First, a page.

Oliver Lee Jackson / MATRIX 66
October 22, 1983 - November 30, 1983
Download the exhibition brochure (PDF).
A resurgence of figurative painting has revitalized the international art scene over the past few years, after a generation during which other styles were paramount. During the 1950s and 60s, representation in painting was overshadowed by abstract expressionist and minimalist abstraction; during the following decade, conceptualist non-object forms dominated contemporary art. Throughout these three decades, however, there has been a continuing regional interest in expressive figuration. In Chicago, such artists as Leon Golub (MATRIX 59) and Peter Saul created viable figurative styles. In the Bay Area, artists Joan Brown (MATRIX 24) and William Wiley among many others carry on a figurative tradition established in the fifties by David Park, Richard Diebenkorn (MATRIX 40) and Elmer Bischoff (MATRIX 55). Bay Area figuration was characterized by a successful wedding of the figure to an abstract expressionist method of paint handling.
The sources of the Oakland-based painter Oliver Lee Jackson's particular style are various: African art, early twentieth century German expressionism, American jazz. His immediate roots, however, can be found in the New York School, particularly in works by Philip Guston and Willem de Kooning. In Jackson's paintings of a few years ago, the blocky figures made up of staccato strokes of variegated color recall the late works of Guston, whose startling shift to figuration over a decade ago contributed to the revival of interest in representational painting. The vibrantly colored female figure in Jackson's Untitled (3.8.83) bears a resemblance to the powerful women de Kooning incorporated into his rich, colorful fields of gestural line and stroke. Although de Kooning was a leader of the predominantly nonfigurative abstract expressionist movement, he never abandoned the human form.
Jackson's painting in the newest works in the current MATRIX exhibition is more fluid than ever before. He has replaced his earlier choppy brush strokes with wide, multicolored swaths of paint. Whereas in previous paintings he left large areas of canvas unpainted, he now tends to cover the entire surface with heavily textured oil paint, as in Untitled (6.4.83). and Untitled (7.12.83). Like Jackson Pollock, Jackson works on unstretched canvas laid out on the floor and moves in and around it while he paints. The marks of his physical involvement (hand and footprints) are often still visible in the finished work. Jackson's explosive compositions are held in precarious balance by a tight surface tension and overall unity. At times he achieves this harmony through centrifugal or centripetal movement around a central core, as in Untitled (3.8.83), Untitled (7.7.83) and Untitled (6.4.83). In other works, such as Untitled (7.12.83) and Untitled (8.16.83), the forms are held together by a pattern of repeated curves.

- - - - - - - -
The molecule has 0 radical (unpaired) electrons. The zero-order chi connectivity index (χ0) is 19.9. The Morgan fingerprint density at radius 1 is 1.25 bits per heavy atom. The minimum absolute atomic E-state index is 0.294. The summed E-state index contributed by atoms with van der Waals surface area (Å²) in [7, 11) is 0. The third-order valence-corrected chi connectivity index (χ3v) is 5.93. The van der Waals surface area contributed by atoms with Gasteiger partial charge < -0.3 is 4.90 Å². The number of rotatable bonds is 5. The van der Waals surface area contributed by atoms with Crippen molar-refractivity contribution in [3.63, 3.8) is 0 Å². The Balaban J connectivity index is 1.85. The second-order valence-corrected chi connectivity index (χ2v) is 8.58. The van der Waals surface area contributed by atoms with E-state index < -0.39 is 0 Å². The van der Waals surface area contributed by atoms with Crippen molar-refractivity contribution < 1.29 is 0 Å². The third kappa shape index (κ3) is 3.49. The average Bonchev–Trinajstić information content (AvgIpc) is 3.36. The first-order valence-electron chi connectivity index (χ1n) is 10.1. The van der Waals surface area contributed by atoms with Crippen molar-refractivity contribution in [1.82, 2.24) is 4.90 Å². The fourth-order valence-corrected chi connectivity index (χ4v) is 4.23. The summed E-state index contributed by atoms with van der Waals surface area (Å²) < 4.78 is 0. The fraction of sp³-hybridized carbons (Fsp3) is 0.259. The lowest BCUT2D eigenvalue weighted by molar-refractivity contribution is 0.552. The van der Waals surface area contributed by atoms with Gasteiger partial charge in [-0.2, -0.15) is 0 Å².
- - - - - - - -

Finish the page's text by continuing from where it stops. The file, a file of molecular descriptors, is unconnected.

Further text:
The stick figures seen in Untitled (3.8.83); the frontal male figure that dominates Untitled (7.7.83) and the frenzied dancing figures of Untitled (9.16.83) that recall primitive dancers of the early twentieth century German expressionist Emil Nolde are among the artist's inventory of figures he terms "paint people." Perhaps the most prevalent are the horn players, the "heralds" as Jackson has called them (Untitled 3.8.83, Untitled 7.2.83, Untitled 7.7.83). Other shadowy or lightly sketched in figures or fragments thereof coalesce from or disappear into the swirling surface activity that defies figure-ground distinctions. These mysterious beings suggest the ancestor ghosts of African religions or spirits of the Jungian collective unconscious. Jackson's paint people seem to be engaged in rites of a magical world in which they are not restricted by gravitational or other earthly restraints. The vitality of Jackson's paintings is a product of their imaginative content and the artist's obvious passion for the medium.
Born in St. Louis, Missouri in 1935, Jackson received a B.F.A. in 1958 from Illinois Wesleyan University, Bloomington and an M.F.A. in 1963 from the University of Iowa. He has taught in several colleges and universities during the past 20 years, among them, Washington University , St. Louis; Oberlin College, Ohio; and since 1971, California State College, Sacramento. He was the recipient of a 1980-81 National Endowment for the arts grant.
MATRIX is supported in part by a grant from the National Endowment for the Arts, a Federal Agency.